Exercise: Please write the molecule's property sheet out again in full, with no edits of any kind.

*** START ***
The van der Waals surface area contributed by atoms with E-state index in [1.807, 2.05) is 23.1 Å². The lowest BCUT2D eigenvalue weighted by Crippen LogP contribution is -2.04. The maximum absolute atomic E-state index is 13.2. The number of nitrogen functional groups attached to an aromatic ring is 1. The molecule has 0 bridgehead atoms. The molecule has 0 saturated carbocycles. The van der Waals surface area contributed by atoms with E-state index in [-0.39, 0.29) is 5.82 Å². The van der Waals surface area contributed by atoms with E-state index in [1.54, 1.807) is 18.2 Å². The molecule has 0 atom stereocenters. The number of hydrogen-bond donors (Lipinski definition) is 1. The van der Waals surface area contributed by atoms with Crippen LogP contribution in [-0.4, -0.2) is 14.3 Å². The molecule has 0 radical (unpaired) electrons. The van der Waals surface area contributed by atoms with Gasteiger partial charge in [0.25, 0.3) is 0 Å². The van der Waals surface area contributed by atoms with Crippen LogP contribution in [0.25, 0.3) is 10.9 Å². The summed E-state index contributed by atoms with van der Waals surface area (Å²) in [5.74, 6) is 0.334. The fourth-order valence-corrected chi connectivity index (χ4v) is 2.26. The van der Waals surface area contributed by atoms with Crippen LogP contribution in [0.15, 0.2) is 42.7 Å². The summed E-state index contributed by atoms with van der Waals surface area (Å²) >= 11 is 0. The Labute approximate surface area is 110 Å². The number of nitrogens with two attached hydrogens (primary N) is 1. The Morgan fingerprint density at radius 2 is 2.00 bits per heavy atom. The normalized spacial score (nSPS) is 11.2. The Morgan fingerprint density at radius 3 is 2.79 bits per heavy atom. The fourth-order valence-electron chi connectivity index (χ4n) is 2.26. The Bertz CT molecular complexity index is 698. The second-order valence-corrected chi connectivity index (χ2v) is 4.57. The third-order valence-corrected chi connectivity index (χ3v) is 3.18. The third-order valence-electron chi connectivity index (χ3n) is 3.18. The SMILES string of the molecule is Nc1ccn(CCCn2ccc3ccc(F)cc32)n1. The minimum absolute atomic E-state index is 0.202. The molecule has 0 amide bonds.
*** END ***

The van der Waals surface area contributed by atoms with E-state index in [1.807, 2.05) is 23.1 Å². The lowest BCUT2D eigenvalue weighted by Crippen LogP contribution is -2.04. The maximum absolute atomic E-state index is 13.2. The number of nitrogen functional groups attached to an aromatic ring is 1. The molecule has 0 bridgehead atoms. The molecule has 0 saturated carbocycles. The van der Waals surface area contributed by atoms with E-state index in [-0.39, 0.29) is 5.82 Å². The van der Waals surface area contributed by atoms with E-state index in [1.54, 1.807) is 18.2 Å². The molecule has 0 atom stereocenters. The number of hydrogen-bond donors (Lipinski definition) is 1. The van der Waals surface area contributed by atoms with Crippen LogP contribution in [-0.4, -0.2) is 14.3 Å². The molecule has 0 radical (unpaired) electrons. The van der Waals surface area contributed by atoms with Gasteiger partial charge in [0.25, 0.3) is 0 Å². The van der Waals surface area contributed by atoms with Crippen LogP contribution in [0.25, 0.3) is 10.9 Å². The summed E-state index contributed by atoms with van der Waals surface area (Å²) in [5.74, 6) is 0.334. The fourth-order valence-corrected chi connectivity index (χ4v) is 2.26. The van der Waals surface area contributed by atoms with Crippen LogP contribution in [0.15, 0.2) is 42.7 Å². The summed E-state index contributed by atoms with van der Waals surface area (Å²) >= 11 is 0. The Labute approximate surface area is 110 Å². The number of nitrogens with two attached hydrogens (primary N) is 1. The Morgan fingerprint density at radius 2 is 2.00 bits per heavy atom. The normalized spacial score (nSPS) is 11.2. The Morgan fingerprint density at radius 3 is 2.79 bits per heavy atom. The fourth-order valence-electron chi connectivity index (χ4n) is 2.26. The Bertz CT molecular complexity index is 698. The second-order valence-corrected chi connectivity index (χ2v) is 4.57. The third-order valence-corrected chi connectivity index (χ3v) is 3.18. The third-order valence-electron chi connectivity index (χ3n) is 3.18. The SMILES string of the molecule is Nc1ccn(CCCn2ccc3ccc(F)cc32)n1. The minimum absolute atomic E-state index is 0.202. The molecule has 0 amide bonds.